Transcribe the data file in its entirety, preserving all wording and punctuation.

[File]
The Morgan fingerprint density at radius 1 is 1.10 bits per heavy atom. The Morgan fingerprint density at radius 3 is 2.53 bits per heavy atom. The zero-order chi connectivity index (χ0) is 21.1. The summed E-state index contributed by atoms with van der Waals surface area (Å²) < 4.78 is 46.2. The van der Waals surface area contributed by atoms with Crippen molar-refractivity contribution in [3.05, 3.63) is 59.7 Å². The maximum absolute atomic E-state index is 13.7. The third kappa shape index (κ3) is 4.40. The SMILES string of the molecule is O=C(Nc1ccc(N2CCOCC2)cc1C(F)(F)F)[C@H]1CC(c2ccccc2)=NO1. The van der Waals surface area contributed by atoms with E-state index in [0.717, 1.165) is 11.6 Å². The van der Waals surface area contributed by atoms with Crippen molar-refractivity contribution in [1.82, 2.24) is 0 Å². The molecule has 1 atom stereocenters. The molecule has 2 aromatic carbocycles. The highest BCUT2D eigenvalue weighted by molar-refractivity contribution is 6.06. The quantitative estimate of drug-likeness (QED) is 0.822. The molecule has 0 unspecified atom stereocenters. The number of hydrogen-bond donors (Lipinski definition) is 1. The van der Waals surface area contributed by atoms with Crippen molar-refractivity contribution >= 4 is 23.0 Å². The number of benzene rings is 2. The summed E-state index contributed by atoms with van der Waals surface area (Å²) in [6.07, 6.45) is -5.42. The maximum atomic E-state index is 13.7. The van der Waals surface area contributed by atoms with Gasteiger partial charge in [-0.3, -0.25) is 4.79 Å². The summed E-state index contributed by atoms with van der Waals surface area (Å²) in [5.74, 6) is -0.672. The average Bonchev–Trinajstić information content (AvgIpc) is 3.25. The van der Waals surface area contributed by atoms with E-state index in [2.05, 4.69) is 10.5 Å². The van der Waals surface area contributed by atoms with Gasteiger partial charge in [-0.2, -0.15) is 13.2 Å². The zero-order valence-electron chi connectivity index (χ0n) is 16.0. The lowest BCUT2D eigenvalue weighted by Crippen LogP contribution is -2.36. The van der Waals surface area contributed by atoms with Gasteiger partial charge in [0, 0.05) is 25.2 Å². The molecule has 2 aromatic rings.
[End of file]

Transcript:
The Morgan fingerprint density at radius 1 is 1.10 bits per heavy atom. The Morgan fingerprint density at radius 3 is 2.53 bits per heavy atom. The zero-order chi connectivity index (χ0) is 21.1. The summed E-state index contributed by atoms with van der Waals surface area (Å²) < 4.78 is 46.2. The van der Waals surface area contributed by atoms with Crippen molar-refractivity contribution in [3.05, 3.63) is 59.7 Å². The maximum absolute atomic E-state index is 13.7. The third kappa shape index (κ3) is 4.40. The SMILES string of the molecule is O=C(Nc1ccc(N2CCOCC2)cc1C(F)(F)F)[C@H]1CC(c2ccccc2)=NO1. The van der Waals surface area contributed by atoms with E-state index in [0.717, 1.165) is 11.6 Å². The van der Waals surface area contributed by atoms with Crippen molar-refractivity contribution in [1.82, 2.24) is 0 Å². The molecule has 1 atom stereocenters. The molecule has 2 aromatic carbocycles. The highest BCUT2D eigenvalue weighted by molar-refractivity contribution is 6.06. The quantitative estimate of drug-likeness (QED) is 0.822. The molecule has 0 unspecified atom stereocenters. The number of hydrogen-bond donors (Lipinski definition) is 1. The van der Waals surface area contributed by atoms with Crippen molar-refractivity contribution >= 4 is 23.0 Å². The number of benzene rings is 2. The summed E-state index contributed by atoms with van der Waals surface area (Å²) in [6.07, 6.45) is -5.42. The maximum atomic E-state index is 13.7. The van der Waals surface area contributed by atoms with Gasteiger partial charge in [-0.3, -0.25) is 4.79 Å². The summed E-state index contributed by atoms with van der Waals surface area (Å²) in [5.74, 6) is -0.672. The average Bonchev–Trinajstić information content (AvgIpc) is 3.25. The van der Waals surface area contributed by atoms with E-state index in [2.05, 4.69) is 10.5 Å². The van der Waals surface area contributed by atoms with Gasteiger partial charge in [-0.2, -0.15) is 13.2 Å². The zero-order valence-electron chi connectivity index (χ0n) is 16.0. The lowest BCUT2D eigenvalue weighted by Crippen LogP contribution is -2.36. The van der Waals surface area contributed by atoms with Gasteiger partial charge in [0, 0.05) is 25.2 Å². The molecule has 2 aromatic rings.